The Best Ways to Experience Guatemala

It's hard to miss the very colorful buses in Guatemala. They are called chicken buses because it used to be that when people from rural towns moved, they would transport everything with them on the bus, including their chickens.
This post was published on the now-closed HuffPost Contributor platform. Contributors control their own work and posted freely to our site. If you need to flag this entry as abusive, send us an email.

Guatemala is one of the largest countries in Central America, and definitely the most populated. It is often referred to as the Land of Eternal Spring because of its temperate weather conditions, though this is mostly felt in the mountain areas of the country. Guatemala experiences two seasons: rainy and dry, but I have found that even during the rainy seasons, it continues to be one of the most beautiful countries to visit.

Guatemala is a place of sceneries and colors, both found in the landscape and on the clothes of the Mayan. Over 2 million visitors travel to this country every year to experience for themselves all that it has to offer.

The raw beauty of this country is everywhere. You never want to fall asleep and miss it! (Image by Girl Gone Travel).

There are 26 languages spoken in Guatemala. These include 22 Mayan languages, as well as Spanish, English, and Cakchiquel. It's helpful to hire a local tour guide to help you navigate through the country as well as serve as an interpreter and ensure that you understand the many cultural and traditional norms. The department of Guatemalan Tourism is a great resource for finding the right guide for you.

Once you have a guide, be ready to open yourself up to the many sounds, flavors, and views of Guatemala.

Here are some of the best ways to take it all in:

Sightsee in Guatemala City - This city is everything you would expect a city to be. It's big and noisy, congested and busy. But it also offers a vibrant nightlife, galleries, museums, shopping, and fabulous restaurants. My hotel of choice is the Vista Real. It is a beautiful hotel that offers all the amenities such as fitness center, spa, and pool, as well as an in-house restaurant with great dinner options and a wonderful breakfast buffet.

You'll get a feel for this cosmopolitan city with a night out at Flor de Lis where Chef Diego and his team puts a contemporary twist on Guatemalan dishes that even his very traditional father fell in love with. It's an adventure of the senses and a great intro to the many culinary treats you can indulge in while traveling through the country.

Order from the Chef's Menu for a full experience at Flor de Lis (Image by Girl Gone Travel).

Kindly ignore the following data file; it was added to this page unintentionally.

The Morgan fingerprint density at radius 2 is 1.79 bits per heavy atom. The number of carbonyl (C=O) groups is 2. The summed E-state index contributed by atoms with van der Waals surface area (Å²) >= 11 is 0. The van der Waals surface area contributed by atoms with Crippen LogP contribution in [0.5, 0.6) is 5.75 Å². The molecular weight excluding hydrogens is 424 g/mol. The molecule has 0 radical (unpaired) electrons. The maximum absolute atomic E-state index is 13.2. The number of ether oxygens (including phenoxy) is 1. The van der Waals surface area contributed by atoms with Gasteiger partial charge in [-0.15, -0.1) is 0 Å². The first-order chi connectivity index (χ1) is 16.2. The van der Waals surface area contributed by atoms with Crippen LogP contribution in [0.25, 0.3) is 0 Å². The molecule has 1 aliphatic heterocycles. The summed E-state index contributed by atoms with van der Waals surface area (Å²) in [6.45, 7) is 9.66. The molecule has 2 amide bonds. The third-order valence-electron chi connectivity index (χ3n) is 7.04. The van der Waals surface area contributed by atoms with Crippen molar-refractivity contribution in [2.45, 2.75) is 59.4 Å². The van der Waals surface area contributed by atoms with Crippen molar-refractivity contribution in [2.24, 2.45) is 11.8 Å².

Shop the market at Chichicastenango - The market, which is open on Thursdays and Sundays is one of the most enriching cultural experiences you can immerse yourself in. Many visitors like to go shop the endless array of artisan treasures that can be found there for a very good price, especially for those great at negotiating. This indigenous town is also where the sacred, 400-year old St. Thomas Church is located. On market days it's easy to find Mayan priests performing rituals, lighting incense, and praying near the flower vendors spread out over the stairs of the church.

The largest marketplace in Guatemala is also a traditional indigenous land (Image by Girl Gone Travel).

There are two very important things to note when visiting Chichicastenango. When priests are in prayer or in ritual it is considered sacrilegious to walk (or pose for photos, or sit, etc.) on the steps leading to the church. Instead, there is a side entrance from which visitors can enter. It's also important to note that it is not OK to take photographs of the priests or any Mayan sitting in prayer or ceremony. Overall, the general rule for photography is to ask for permission first, even with simple hand gestures, and be willing to make a small offering of a quetzal in exchange.

Ride a boat over Lake Atitlán - Head to the town of Panajachel, which borders the lake and a beautiful place to visit. My favorite hotel there is the beautiful and eco-friendly Porta del Lago.

The views while crossing Lake Atitlán is like a painting (Image by Girl Gone Travel).

Lake Atitlán is the deepest in Central America and offers views of three volcanoes; Atitlán, Toliman, and San Pedro. It is definitely worth waking up super early to catch the sunrise over the volcanoes and lake and enjoy the sounds of nature before the busyness of the area takes over.